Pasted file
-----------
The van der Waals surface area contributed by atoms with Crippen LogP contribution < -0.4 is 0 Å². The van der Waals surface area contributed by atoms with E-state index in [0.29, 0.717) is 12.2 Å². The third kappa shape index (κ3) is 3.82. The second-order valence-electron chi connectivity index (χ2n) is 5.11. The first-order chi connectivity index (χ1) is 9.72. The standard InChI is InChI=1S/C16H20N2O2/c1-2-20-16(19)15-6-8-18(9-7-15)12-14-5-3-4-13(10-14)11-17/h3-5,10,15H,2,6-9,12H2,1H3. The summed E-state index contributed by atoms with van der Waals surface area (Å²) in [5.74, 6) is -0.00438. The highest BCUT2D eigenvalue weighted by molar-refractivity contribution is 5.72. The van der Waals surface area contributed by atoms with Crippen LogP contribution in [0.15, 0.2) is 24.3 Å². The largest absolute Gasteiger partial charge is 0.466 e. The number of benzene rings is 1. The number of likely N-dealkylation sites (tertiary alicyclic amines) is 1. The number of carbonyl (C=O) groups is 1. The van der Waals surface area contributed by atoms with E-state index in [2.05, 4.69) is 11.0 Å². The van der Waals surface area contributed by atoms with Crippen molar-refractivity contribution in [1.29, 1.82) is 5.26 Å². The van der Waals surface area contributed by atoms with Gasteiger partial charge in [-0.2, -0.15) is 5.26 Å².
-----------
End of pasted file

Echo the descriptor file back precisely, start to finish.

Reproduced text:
The van der Waals surface area contributed by atoms with Crippen LogP contribution < -0.4 is 0 Å². The van der Waals surface area contributed by atoms with E-state index in [0.29, 0.717) is 12.2 Å². The third kappa shape index (κ3) is 3.82. The second-order valence-electron chi connectivity index (χ2n) is 5.11. The first-order chi connectivity index (χ1) is 9.72. The standard InChI is InChI=1S/C16H20N2O2/c1-2-20-16(19)15-6-8-18(9-7-15)12-14-5-3-4-13(10-14)11-17/h3-5,10,15H,2,6-9,12H2,1H3. The summed E-state index contributed by atoms with van der Waals surface area (Å²) in [5.74, 6) is -0.00438. The highest BCUT2D eigenvalue weighted by molar-refractivity contribution is 5.72. The van der Waals surface area contributed by atoms with Crippen LogP contribution in [0.15, 0.2) is 24.3 Å². The largest absolute Gasteiger partial charge is 0.466 e. The number of benzene rings is 1. The number of likely N-dealkylation sites (tertiary alicyclic amines) is 1. The number of carbonyl (C=O) groups is 1. The van der Waals surface area contributed by atoms with E-state index in [2.05, 4.69) is 11.0 Å². The van der Waals surface area contributed by atoms with Crippen molar-refractivity contribution in [1.29, 1.82) is 5.26 Å². The van der Waals surface area contributed by atoms with Gasteiger partial charge in [-0.2, -0.15) is 5.26 Å².